1,280 x 720 pixels
1,440 x 2,560 pixels
MediaTek MT6582 quad-core 1.3 GHz
Exynos 7420 quad-core 1.5 GHz
32 / 64 / 128 GB
16 MP rear and 5 MP front
16 MP rear and 5 MP front
Heartbeat test, eye recognition, dual SIM
Heartbeat sensor, eye recognition
HTC One M8 vs HDC One M8
Taiwan’s HTC has also seen its stellar flagship plagiarised. The imitation in question is the HDC One M8 and it is one of the more blatant ripoffs, barely even changing the name of the device in question. Aesthetically, it’s a carbon copy of admirable accuracy, and the specs do a reasonable job of measuring up too.
HDC One M8
HTC One M8
1,280 × 720 pixels
1,920 x 1,080 pixels
MediaTek 6582 quadcore at 1.3 GHz
Qualcomm Snapdragon 801
8 MP rear and 2 MP front
4 MP rear (Ultrapixel) and 5 MP Front
Dual SIM, microSD
iPhone 6 vs Dakele 3
The Dakele 3 is the rare clone that betters the original, at least in one area: it features sapphire glass protection, which the iPhone 6 was supposed to have but didn’t end up with. The specs and the build quality are actually high-end as well, making this a clone of unparalleled quality. It runs on Android.
Lapse It is now up to version 4.7 and is one of the best time-lapse apps on the Android platform. It comes with manual controls and a background mode that lets you access other apps while you’re recording your footage. You can import existing videos as well as capturing new footage from scratch.
With a plethora of options — from photo interval times to white balance settings — you can get your videos looking exactly as you want them to. Sign up for a Pro account and you can capture video at a higher definition, resume captures and add sound and special effects to your clips.
For good quality time-lapses with minimum fuss, the aptly named TimeLapse is worth a look. You simply set the photo interval and the image resolution, and you’re good to go — the capture screen has just three buttons for start, pause and stop, and shows a small status bar too.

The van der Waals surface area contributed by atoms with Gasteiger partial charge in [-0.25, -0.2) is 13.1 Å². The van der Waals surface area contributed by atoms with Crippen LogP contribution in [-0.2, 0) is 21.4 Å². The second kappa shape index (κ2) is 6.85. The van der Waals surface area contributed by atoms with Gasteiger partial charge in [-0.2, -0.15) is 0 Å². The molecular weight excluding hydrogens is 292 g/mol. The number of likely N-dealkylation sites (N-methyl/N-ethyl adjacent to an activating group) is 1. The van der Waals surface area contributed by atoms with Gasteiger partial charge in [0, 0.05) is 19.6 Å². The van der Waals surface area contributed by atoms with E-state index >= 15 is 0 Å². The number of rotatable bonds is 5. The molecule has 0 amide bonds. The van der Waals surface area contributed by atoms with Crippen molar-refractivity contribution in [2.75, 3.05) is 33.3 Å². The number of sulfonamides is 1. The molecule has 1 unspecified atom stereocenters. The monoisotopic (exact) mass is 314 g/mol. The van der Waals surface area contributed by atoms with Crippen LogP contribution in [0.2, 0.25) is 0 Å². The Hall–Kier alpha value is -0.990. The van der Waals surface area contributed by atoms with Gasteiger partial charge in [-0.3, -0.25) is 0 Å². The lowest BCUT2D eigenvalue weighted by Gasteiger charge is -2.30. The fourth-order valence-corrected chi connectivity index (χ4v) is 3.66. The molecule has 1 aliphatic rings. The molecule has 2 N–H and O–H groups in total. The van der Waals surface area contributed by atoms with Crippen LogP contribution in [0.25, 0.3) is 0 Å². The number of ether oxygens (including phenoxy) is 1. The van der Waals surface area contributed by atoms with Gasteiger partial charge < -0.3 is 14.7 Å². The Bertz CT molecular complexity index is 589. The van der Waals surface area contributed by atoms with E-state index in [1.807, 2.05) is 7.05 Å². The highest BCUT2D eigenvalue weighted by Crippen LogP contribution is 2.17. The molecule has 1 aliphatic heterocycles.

After the capture part of the process has been completed, you’re taken to an equally sparse encoding page where you can choose the frame rate and get your finished video out the other end. If you prefer simplicity to an abundance of features, you’ll feel right at home with TimeLapse.
For a free(mium) app, Framelapse has a lot going for it — you can set all of the key parameters for your time-lapse video before you get started, and there are some nice additional features such as a self-timer, white balance and exposure adjustments (although some of these are in-app purchases).
The capture screen is the main app screen, and all of the various settings and modes appear as extensions from there. If you like the feel of the app, then the upgrade to the Pro version is probably worth it considering for the extra features you get (such as a sleep timer function).
Overlapse promises “time-lapse made easy”, although the idea never seemed all that complicated to begin with. Overlapse works slightly differently to the other apps on this list, in that you take one photo at a time manually — it’s designed more for recording objects or buildings over many months or years.
To that end, there’s a helpful overlay feature that helps you frame up your shots accurately when you come back to the spot you were standing in before. Pictures are neatly arranged into sets, and the app might work well for you if you have a specific long-term scenario in mind.
Microsoft Hyperlapse Mobile
Microsoft has its own powerful time-lapse software in the form of Hyperlapse Mobile. The app is fun and straightforward to use and allows you to import existing video as well as shooting new.
Other useful features include ‘selfie lapses’ (for when you want to show your reactions to a skydive or zipline run) and the ability to share time-lapse videos to Facebook, Instagram and Twitter quickly and easily.
Every smartphone camera is different, but they all have the same things in common. They all have a lens, which enables them to see things; they all have a sensor, which takes what the lens sees and turns it into digital data; and they all have software, which analyzes the data and turns it into an image file that you can do something with.
It’s the combination of those things that decides how good (or bad!) your image will be, and the following terms are used to give you an idea of what the camera can do.
Megapixels, or MP for short, are the measurements of how many pixels a camera’s image will contain. One megapixel is one million pixels – 1,000 x 1,000 – so a 20 MP image will have 20 million pixels.
Generally speaking, the more pixels you have the better. You can zoom in or crop the image without worrying it’ll get all blocky. However, there’s more to the quality of the photos than mere numbers, and it’s perfectly possible to get a better photo from a 12 MP phone camera than from a 20 MP one.